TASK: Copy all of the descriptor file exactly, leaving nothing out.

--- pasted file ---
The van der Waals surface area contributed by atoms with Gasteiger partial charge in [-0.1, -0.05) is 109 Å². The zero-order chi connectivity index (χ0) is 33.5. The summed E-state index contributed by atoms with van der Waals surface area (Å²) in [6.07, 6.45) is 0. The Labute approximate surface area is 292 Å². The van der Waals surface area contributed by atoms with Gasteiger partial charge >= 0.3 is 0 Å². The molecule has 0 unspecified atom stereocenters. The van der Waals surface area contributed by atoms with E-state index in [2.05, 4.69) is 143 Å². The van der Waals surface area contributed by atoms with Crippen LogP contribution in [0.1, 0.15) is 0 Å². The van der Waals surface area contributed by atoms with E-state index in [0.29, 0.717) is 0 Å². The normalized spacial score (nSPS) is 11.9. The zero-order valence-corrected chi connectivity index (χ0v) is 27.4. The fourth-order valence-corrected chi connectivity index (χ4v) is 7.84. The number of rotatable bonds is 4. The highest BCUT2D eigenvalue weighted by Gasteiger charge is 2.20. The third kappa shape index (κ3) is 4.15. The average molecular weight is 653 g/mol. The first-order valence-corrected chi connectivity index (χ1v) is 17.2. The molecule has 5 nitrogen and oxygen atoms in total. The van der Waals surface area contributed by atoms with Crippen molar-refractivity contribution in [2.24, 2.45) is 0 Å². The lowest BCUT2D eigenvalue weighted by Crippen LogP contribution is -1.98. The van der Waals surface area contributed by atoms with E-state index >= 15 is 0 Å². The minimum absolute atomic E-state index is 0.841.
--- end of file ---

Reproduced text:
The van der Waals surface area contributed by atoms with Gasteiger partial charge in [-0.1, -0.05) is 109 Å². The zero-order chi connectivity index (χ0) is 33.5. The summed E-state index contributed by atoms with van der Waals surface area (Å²) in [6.07, 6.45) is 0. The Labute approximate surface area is 292 Å². The van der Waals surface area contributed by atoms with Gasteiger partial charge >= 0.3 is 0 Å². The molecule has 0 unspecified atom stereocenters. The van der Waals surface area contributed by atoms with E-state index in [2.05, 4.69) is 143 Å². The van der Waals surface area contributed by atoms with Crippen LogP contribution in [0.1, 0.15) is 0 Å². The van der Waals surface area contributed by atoms with E-state index in [0.29, 0.717) is 0 Å². The normalized spacial score (nSPS) is 11.9. The zero-order valence-corrected chi connectivity index (χ0v) is 27.4. The fourth-order valence-corrected chi connectivity index (χ4v) is 7.84. The number of rotatable bonds is 4. The highest BCUT2D eigenvalue weighted by Gasteiger charge is 2.20. The third kappa shape index (κ3) is 4.15. The average molecular weight is 653 g/mol. The first-order valence-corrected chi connectivity index (χ1v) is 17.2. The molecule has 5 nitrogen and oxygen atoms in total. The van der Waals surface area contributed by atoms with Crippen molar-refractivity contribution in [2.24, 2.45) is 0 Å². The lowest BCUT2D eigenvalue weighted by Crippen LogP contribution is -1.98. The van der Waals surface area contributed by atoms with E-state index >= 15 is 0 Å². The minimum absolute atomic E-state index is 0.841.